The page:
[ExI] libertarians and inheritance
dan_ust at yahoo.com
Mon May 11 16:41:34 UTC 2009
--- On Mon, 5/11/09, BillK <pharos at gmail.com> wrote:
> On 5/11/09, dan_ustwrote:
> > * Also, there's the curious but usually
> unnoticed phenomenon of big firms
> > calling for regulations. Why is this? It
> seems to me this is often to create
> > regulatory hurdles that smaller competitors will find
> it harder to leap over.
> > E.g., recently in the US Walmart voiced its support
> for raising the minimum wage.
> > Does anyone honestly believe Walmart did so because it
> was feeling
> > particularly altruistic (even if altruistic with
> federal power)? No, it seems to
> > have been a good public relations move, but even more
> a great move to
> > shake off competition from smaller firms who will find
> it much more difficult
> > to pay their works more. In other words, Walmart
> is willing to harm itself --
> > absorbing higher wage money costs -- as along as this
> harm is much more
> > serious to its competition.
> Just a point of correction here, as somebody, it might have
> been you,
> :) has quoted this before.
> This comment is back to front. I doubt very much that
> Walmart is
> worried about smaller competitors. As you should know, the
> effect of a Walmart store arriving in town is to close down
> all the
> small shopkeepers.
> Walmart supports increasing the minimum wage because many
> of its
> customers are minimum wage earners, so they would have a
> little more
> money to spend in Walmart.
That might be their public relations or the belief of Walmart supporters -- and who truly can peer into their hearts to know for sure -- but it seems clear to me that this is a case of a firm supporter a policy change that will hurt its competitors. This doesn't just apply in places where Walmart already has a presence or just to mom and pops.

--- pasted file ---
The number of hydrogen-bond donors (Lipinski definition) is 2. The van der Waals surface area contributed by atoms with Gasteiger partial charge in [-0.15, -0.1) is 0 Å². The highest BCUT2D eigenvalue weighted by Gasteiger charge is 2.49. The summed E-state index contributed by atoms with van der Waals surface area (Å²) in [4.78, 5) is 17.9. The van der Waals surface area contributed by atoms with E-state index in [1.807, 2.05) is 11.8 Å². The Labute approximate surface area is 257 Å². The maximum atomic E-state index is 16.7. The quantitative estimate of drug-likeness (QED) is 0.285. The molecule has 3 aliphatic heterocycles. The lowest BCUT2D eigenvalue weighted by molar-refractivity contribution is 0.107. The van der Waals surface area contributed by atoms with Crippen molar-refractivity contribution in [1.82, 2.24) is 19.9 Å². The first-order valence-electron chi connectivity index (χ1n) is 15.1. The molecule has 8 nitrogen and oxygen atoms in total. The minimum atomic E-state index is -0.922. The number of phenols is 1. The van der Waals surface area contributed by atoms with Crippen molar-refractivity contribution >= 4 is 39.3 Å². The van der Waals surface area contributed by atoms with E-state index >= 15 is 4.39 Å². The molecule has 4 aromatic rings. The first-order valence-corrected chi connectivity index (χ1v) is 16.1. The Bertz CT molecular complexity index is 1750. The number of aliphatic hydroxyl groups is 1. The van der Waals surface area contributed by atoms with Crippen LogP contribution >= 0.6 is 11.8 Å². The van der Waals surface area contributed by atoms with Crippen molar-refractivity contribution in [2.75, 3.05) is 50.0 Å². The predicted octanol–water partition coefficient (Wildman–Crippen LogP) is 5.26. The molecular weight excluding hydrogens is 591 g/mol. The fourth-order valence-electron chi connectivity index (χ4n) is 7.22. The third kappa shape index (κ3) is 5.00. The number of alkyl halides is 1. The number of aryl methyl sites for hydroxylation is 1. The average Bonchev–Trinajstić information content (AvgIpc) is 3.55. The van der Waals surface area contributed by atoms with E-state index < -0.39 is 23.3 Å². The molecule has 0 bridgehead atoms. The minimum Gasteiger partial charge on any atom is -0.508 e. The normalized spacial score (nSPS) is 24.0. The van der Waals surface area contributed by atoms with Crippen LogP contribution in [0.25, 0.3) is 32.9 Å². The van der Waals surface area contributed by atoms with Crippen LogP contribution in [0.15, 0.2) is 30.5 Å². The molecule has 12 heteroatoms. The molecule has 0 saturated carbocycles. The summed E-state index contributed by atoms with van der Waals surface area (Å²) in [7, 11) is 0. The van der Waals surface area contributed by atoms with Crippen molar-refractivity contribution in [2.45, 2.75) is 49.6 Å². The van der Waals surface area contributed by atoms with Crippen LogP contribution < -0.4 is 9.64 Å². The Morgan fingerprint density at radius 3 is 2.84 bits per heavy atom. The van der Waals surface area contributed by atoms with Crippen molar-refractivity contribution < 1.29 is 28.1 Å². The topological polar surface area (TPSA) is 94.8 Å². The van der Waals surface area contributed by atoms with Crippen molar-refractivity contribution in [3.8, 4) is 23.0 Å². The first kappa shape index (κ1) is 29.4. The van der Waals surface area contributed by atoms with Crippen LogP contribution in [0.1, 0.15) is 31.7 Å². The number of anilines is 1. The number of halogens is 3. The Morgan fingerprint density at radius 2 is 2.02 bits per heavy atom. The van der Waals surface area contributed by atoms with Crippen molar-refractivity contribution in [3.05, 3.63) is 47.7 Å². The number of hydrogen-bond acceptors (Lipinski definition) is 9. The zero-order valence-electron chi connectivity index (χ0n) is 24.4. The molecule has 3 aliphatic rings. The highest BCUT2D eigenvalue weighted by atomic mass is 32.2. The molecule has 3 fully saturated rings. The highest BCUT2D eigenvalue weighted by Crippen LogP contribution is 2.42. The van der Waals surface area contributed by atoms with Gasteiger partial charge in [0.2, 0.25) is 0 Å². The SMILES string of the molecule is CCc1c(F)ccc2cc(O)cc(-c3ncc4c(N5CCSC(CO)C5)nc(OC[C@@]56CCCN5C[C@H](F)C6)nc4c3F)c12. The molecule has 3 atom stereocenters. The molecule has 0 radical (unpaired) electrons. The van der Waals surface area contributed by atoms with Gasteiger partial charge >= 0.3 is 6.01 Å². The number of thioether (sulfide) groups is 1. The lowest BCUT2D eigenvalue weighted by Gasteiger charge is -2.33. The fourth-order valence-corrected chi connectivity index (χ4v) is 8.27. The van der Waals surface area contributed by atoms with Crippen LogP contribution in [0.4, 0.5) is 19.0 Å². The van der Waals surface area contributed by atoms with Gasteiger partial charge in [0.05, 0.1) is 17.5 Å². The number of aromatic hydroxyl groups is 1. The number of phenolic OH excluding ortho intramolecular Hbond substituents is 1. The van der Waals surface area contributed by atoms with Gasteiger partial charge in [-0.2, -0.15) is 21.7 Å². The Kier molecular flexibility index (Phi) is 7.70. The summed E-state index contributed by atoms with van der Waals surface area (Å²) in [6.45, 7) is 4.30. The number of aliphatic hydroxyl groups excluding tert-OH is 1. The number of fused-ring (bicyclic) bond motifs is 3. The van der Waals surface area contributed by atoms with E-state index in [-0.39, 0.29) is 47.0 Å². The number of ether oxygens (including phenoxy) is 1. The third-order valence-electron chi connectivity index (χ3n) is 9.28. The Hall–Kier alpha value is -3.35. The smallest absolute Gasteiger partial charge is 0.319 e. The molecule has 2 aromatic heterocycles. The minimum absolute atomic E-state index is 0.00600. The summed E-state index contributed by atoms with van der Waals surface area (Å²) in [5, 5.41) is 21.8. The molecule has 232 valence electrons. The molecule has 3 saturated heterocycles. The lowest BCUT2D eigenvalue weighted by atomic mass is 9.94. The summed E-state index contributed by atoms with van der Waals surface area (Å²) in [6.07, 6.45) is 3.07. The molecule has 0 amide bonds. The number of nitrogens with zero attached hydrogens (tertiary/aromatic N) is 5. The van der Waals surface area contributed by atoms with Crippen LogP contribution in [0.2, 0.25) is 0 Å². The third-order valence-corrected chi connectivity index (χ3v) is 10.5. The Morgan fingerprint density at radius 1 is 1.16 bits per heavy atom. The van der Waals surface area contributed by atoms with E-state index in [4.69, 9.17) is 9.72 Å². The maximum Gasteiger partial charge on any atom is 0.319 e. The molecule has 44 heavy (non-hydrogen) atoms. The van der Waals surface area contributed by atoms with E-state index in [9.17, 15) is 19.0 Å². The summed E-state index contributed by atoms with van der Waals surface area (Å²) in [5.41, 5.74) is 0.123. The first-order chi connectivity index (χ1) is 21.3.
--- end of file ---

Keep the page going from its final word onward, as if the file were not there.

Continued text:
Also, it's merely a case of an established firm (or set of firms) pushing for regulations putatively for the public good but actually which strengthen the market position of that firm -- at both its competitors and the public's expense.
Finally, even were Walmart to believe raising the minimum wage would make its customers wealthier -- hence, able to buy more at Walmart -- this would have to come at someone else's expense, particularly of those whose marginal productivity was below the minimum wage. Over time, those people or people who enter the market at that lower level (viz., those wose marginal productivity is, again, below the minimum wage) would be unemployed. (Of course, it's quite possible execs at Walmart really don't understand the basic economics here. After all, most people seem to believe raising the price floor set on labor actually makes everyone better off.* I doubt this is true of Walmart execs -- as I doubt when any business pushes for something for the public good. And I feel the same way about politicians. So, unlike faux libertarians, I don't have any pretenses about businesses being for the free market. They are usually the ones calling the loudest for
regulations -- often eager to make sure such regulations are crafted in their favor.)
Don't you believe this is a case where the subject line should be altered?
* Of course, it makes some people better off, but always at the expense of others. Were this not so, why not set the minimum wage at, say, $500 an hour? Surely, a few people have a marginal productivity higher than this, but for the rest of us (including yours truly), this would be a definitely bump up. (And if this sort of logic works, why don't high-end retailers -- think of thecorner.com -- push for a $500 an hour minimum wage? Because at that level, the fallacy is readily apparent.)
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